Screening for moral injury and comparatively evaluating moral injury measures in relation to mental illness symptomatology and diagnosis

Moral injury merits further study to clarify its identification, prevalence, assessment and intersection with psychosocial and psychiatric problems. The present study investigated the screening potential of the Brief Moral Injury Screen (BMIS) in a sample of post‐9/11 veterans (N = 315) and comparatively evaluated how this tool, the Moral Injury Events Scale (MIES), and the Moral Injury Questionnaire‐Military Version (MIQ‐M) relate to psychiatric diagnoses and mental illness symptom severity.


Those who endorsed failing to prevent or doing something morally wrong had the highest symptomatology scores on measures of posttraumatic stress disorder, depression, suicidality, alcohol abuse and drug abuse, followed by those who reported solely witnessing a moral injury event. Posttraumatic stress disorder and depressive symptoms correlated most strongly with scores on the MIQ‐M; suicidality, alcohol abuse and drug abuse scores correlated most strongly with scores on the BMIS and MIQ‐M.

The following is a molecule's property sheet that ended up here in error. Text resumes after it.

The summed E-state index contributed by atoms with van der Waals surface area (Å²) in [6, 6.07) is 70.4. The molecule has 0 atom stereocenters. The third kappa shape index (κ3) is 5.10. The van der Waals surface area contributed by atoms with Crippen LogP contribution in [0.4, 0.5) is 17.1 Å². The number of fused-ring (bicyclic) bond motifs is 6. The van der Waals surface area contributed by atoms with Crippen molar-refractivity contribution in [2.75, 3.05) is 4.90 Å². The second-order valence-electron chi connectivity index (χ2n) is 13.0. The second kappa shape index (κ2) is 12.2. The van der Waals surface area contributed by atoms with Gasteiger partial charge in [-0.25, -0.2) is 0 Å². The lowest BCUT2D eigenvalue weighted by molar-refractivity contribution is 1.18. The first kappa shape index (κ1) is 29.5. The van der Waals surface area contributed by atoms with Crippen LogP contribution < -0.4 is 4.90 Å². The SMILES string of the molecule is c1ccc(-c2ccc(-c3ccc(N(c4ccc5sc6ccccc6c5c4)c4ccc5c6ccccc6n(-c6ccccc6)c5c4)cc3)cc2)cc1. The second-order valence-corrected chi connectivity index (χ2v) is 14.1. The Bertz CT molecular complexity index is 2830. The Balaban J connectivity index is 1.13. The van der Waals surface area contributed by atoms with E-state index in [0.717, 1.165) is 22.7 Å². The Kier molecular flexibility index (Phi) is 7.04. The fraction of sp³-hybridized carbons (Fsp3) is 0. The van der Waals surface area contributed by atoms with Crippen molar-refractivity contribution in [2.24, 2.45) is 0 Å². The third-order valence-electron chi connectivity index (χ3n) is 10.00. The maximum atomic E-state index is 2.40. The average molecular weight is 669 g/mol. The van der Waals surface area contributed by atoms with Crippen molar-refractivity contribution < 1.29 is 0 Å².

Moral injury, as measured by three scales, was robustly correlated with worse outcomes on various symptom measures. The three scales appear to differentially predict mental illness symptomatology and diagnoses, with the BMIS predicting suicidality and alcohol and drug abuse as well as better than other measures.

Jason A. Nieuwsma, Mira Brancu, Jennifer Wortmann, Melissa A. Smigelsky, Heather A. King, VISN 6 MIRECC Workgroup, Keith G. Meador | 2021
In: Clinical Psychology & Psychotherapy ; ISSN: 1099-0879 | 28 | 239-250
Affected Populations, Alcohol Abuse, Assessment, Depressive Disorders, Diagnosis, Effectiveness, Epidemiology, Females, Guilt, Males, Mental health, Moral Injury (eng), Posttraumatic Stress Disorder, Psychosocial impact, Psychotrauma, PTSD (DSM-5), PTSD (en), Research, Shame, Suicidality, Veterans